Overall expenditures are all expenditures that would count as qualifying expenditures if they were undertaken by the taxpayer itself.

IP Acquisition costs are included in overall expenditures even if they do not count towards qualifying expenditures. For acquisition costs the source of acquisitions – related or unrelated – does not matter. The value of the acquisition costs must be documented based on arm’s length pricing and do not require an actual payment to be made for this valuation to arise.

Related party outsourcing expenditures are included in overall expenditures. This is based on the reasoning that if those expenditures had been borne by the taxpayer itself they would have counted towards qualifying expenditure.

The nexus ratio then is defined as:

BEPS Action 5 Formula for Nexus Ratio
BEPS Action 5 Formula for Qualifying Expenditures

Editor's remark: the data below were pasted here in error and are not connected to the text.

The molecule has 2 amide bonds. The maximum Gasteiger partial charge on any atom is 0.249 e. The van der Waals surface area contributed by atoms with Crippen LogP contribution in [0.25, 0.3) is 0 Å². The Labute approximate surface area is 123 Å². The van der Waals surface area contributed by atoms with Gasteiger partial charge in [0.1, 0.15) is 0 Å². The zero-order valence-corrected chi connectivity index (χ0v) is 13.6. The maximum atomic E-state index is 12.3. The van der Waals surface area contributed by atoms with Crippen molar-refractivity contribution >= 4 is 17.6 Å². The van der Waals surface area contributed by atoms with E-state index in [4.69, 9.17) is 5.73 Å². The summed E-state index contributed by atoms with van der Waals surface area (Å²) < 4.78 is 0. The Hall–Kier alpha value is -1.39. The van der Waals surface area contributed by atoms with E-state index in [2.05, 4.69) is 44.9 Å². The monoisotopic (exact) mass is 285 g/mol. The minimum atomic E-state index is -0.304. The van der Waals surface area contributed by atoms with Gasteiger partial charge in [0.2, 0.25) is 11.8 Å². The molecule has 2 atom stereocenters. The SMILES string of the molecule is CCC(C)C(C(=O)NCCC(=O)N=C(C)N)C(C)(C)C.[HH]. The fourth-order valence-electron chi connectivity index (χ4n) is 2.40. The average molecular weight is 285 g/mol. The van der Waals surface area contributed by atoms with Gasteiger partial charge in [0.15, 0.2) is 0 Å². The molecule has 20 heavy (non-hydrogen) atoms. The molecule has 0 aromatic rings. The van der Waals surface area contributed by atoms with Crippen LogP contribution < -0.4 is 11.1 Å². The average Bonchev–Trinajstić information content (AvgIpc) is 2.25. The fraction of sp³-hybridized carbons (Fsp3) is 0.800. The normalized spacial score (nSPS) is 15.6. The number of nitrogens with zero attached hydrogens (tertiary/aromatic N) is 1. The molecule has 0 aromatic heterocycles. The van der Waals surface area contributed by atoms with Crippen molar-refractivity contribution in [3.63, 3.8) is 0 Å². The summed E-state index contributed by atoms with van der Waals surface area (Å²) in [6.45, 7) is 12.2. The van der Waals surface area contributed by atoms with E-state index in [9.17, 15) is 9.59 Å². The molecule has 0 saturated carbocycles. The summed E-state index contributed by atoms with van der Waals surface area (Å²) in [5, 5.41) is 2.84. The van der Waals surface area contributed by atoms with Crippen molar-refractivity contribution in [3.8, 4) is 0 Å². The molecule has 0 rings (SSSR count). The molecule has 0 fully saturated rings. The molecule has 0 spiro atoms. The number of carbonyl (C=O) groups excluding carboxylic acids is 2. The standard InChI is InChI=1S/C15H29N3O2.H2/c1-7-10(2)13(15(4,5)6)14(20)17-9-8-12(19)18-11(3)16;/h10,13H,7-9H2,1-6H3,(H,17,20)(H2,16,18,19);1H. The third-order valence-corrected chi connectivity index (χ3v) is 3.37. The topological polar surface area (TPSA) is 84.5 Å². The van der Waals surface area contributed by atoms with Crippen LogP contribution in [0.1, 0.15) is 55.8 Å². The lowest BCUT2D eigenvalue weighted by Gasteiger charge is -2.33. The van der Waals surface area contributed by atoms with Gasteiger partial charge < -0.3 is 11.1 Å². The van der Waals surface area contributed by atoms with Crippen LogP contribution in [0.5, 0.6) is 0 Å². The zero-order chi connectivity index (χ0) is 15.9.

BEPS Action 5 Formula for Overall Expenditures

This nexus ratio is then applied on the overall income to arrive at the income that may benefit from the IP regime.

Overall income is defined as that income that is derived from the IP asset. It is not defined as gross income, but net income. This means that gross income from the IP asset earned in the year is reduced with the qualifying expenditures incurred in that same year to arrive at net income.

The nexus approach aims to link between income derived from an IP by a taxpayer and the incurred R&D expenditures that contributed to that IP by the same taxpayer. For this matter it is important to track both expenditures and income over the full life time of the IP asset.

IP has been used as an example but this extends to other forms of preferential regimes. The requirement ensures a link between the income generated under a preferential regime with actual activity performed to earn that income. Other preferential regimes include